Tuesday, November 04, 2008

I am so happy! John McCain has called Barack Obama and conceded. I was there when he announced on that cold day in February in Springfield, and backed him since that speech in 2004. I think we have a leader. I will miss him as a senator.
I voted, as did Kelly. She'll take Vernon once Loren is off to school. Well, I was there when he announced on that cold February morning. It is nice to see such pleasant weather today. There was a 20 minute line at 6:15 am.

Sunday, July 06, 2008

hanging a door is hard

Today we hung a door. Getting the job done was a whole family effort. David did not do much work, it is true, but he was very cute and that helped to inspire us to keep going. Loren did much picking up and gophering. Vernon provide meals, advice, humor (often at the same time as advice) and did major demolition. Kelly did the wiring and rough carpentry and I did design, finish carpentry, and much trimming. I cut bead board Friday and Saturday, and today, I chopped the studs to length and mortised the hinges and generally assisted in getting the door hung.

Mortising hinges without a jig is fiddly. I marked the layout with exacto knives. Then, I used a laminate trimmer with a 5/16th inch straight bit to remove most of the stock and finished with an exacto knife and a 1/4 inch chisel. I sharpened the exacto and the chisel between mortise with an extra fine diamond whet stone. I love not needing to find the oil. I love how fast the material is removed, and I love how quickly I can get a sharp edge. There is a reason experts use jigs to layout and to mortise. It took us all day to get that door up.

We are redoing a bedroom in an addition to a house originally constructed in 1938 or 1940, depending on which documents you believe. Noting is square or plumb, except our new door and the wall it is in.

Monday, June 09, 2008

Can't breathe

Breathing is not overrated. With every breath I can feel stuff shifting around my lungs. Sometimes, I cough it up. I feel weak and I can't concentrate.

Obsessing over blood pressure

I am sick, I have been fighting bronchitis since before memorial day. Last Thursday at 4:00 pm, just three days after finishing off antibiotics, it flared up so bad that I decided to go back to the doctor. I hate going to the doctor. I have not gotten a primary care doc since we moved. I hate vetting a doctor.

I have an allergist and an OB/Gyn, and since I don't currently have any other health issues I want a doctor to monitor, I have not been in a hurry, mainly because I am obese and healthy. I don't have high blood pressure, diabetes, etc., which is very hard for some doctors and even more nurses to understand. I will likely get diabetes, but high blood pressure is not so likely with my family history.

It is dangerous and unpleasant to be treated for high blood pressure when one doesn't have it, as I have seen with my mother and husband. Both have chronically low blood pressure and are overweight. He often has high blood pressure when it is measured at the doctor's office because he is in so much pain from the trek to get to the doctor, and from fibromyalgia generally, but if his blood pressure is measured early in the day it is low, 105 over 70 being fairly typical for him and it gets lower at times. He also has a heart rate of 50 or so too and a cholesterol level of ten. To many doctors, this is offensive. How day a 300 pound man not have high blood pressure! And ten must be a test error! The highest they have ever measured his cholesterol is 32. He new the test was coming and he ate eggs every day to try to get the number up. Recently an idiot from the VA gave him an alleged migraine preventer which has a primary purpose of lowering blood pressure. Vernon told him that he struggles from low blood pressure, not high, but the doctor convinced him to try it.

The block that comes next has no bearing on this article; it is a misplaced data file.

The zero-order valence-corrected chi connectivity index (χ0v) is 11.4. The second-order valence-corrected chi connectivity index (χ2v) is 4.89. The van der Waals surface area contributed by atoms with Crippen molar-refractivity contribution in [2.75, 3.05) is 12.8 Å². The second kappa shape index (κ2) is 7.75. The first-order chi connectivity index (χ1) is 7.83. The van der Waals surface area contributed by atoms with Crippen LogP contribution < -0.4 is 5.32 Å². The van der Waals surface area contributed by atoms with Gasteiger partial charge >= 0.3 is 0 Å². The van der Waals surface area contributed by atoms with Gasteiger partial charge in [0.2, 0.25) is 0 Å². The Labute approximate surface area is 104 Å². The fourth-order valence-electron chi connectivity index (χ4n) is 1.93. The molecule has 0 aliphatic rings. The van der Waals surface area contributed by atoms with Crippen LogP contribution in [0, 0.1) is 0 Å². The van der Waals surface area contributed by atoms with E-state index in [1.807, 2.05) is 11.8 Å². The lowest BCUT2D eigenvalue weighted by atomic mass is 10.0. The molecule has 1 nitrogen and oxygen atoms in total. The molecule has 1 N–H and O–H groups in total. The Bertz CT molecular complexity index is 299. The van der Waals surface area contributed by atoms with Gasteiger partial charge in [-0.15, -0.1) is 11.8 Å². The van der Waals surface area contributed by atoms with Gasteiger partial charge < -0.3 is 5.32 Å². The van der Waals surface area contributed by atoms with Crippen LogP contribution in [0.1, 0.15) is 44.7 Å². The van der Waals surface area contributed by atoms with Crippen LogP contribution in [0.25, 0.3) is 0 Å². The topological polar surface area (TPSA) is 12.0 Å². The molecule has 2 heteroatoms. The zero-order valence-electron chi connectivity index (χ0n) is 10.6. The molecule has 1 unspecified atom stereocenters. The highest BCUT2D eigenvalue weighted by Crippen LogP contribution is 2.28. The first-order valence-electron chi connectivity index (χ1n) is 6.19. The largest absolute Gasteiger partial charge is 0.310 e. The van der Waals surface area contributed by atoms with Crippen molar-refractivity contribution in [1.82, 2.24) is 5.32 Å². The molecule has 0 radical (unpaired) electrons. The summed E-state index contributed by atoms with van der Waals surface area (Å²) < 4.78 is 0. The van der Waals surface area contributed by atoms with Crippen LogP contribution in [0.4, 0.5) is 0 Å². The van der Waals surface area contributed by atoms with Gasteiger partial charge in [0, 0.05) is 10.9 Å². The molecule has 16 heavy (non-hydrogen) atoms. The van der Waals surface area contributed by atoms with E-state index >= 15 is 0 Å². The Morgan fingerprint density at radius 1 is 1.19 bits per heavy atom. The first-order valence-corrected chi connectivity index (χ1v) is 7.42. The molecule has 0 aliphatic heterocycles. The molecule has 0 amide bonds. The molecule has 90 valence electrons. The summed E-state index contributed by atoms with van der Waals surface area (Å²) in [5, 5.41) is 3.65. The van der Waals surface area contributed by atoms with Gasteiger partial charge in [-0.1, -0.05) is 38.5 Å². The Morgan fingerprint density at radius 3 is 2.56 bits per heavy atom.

The next morning, I could tell something was seriously wrong. Fortunately I was working from home that day, trying to fight this damn bronchitis. I made him call the doctor's office. He said he felt light headed. He appeared sluggish and his speech seemed mushy. The nurse was alarmed and advised him to drink lots of water and if it did not clear soon, I was to take him to the ER, as it seems his blood pressure may be "crashing." The water seemed to help. It took until late the next day for him to get back to normal. Not all doctors in the VA are incompetent, and a week after the incident someone finally read the pertinent parts of his chart, and called to apologize for letting the other, more senior doctor nearly kill him by prescribing that medication.

So, I sit here temporarily feeling nearly human from having taken a whole slough of pills. I thought I was going to fell better today, but no such luck. It feels like I will be going to sleep soon, so maybe that will help. At least my blood pressure was convincingly normal at the allergists office. The time before they told me I had high blood pressure and had in my charts a blood pressure of 180 over 120. I don't recall it ever being read that high, so I wonder where they got that reading. If it reads over 140 over 80, I usually make them take it a second time and pay attention to the cuff size and position. I have never had two consecutive high readings when I felt ok. Readings like 115 over 65, 120 over 70, which are the last two readings, are typical for me. They have backed off on the high blood pressure nonsense once more.

Now I wish I could get this bronchitis to back off.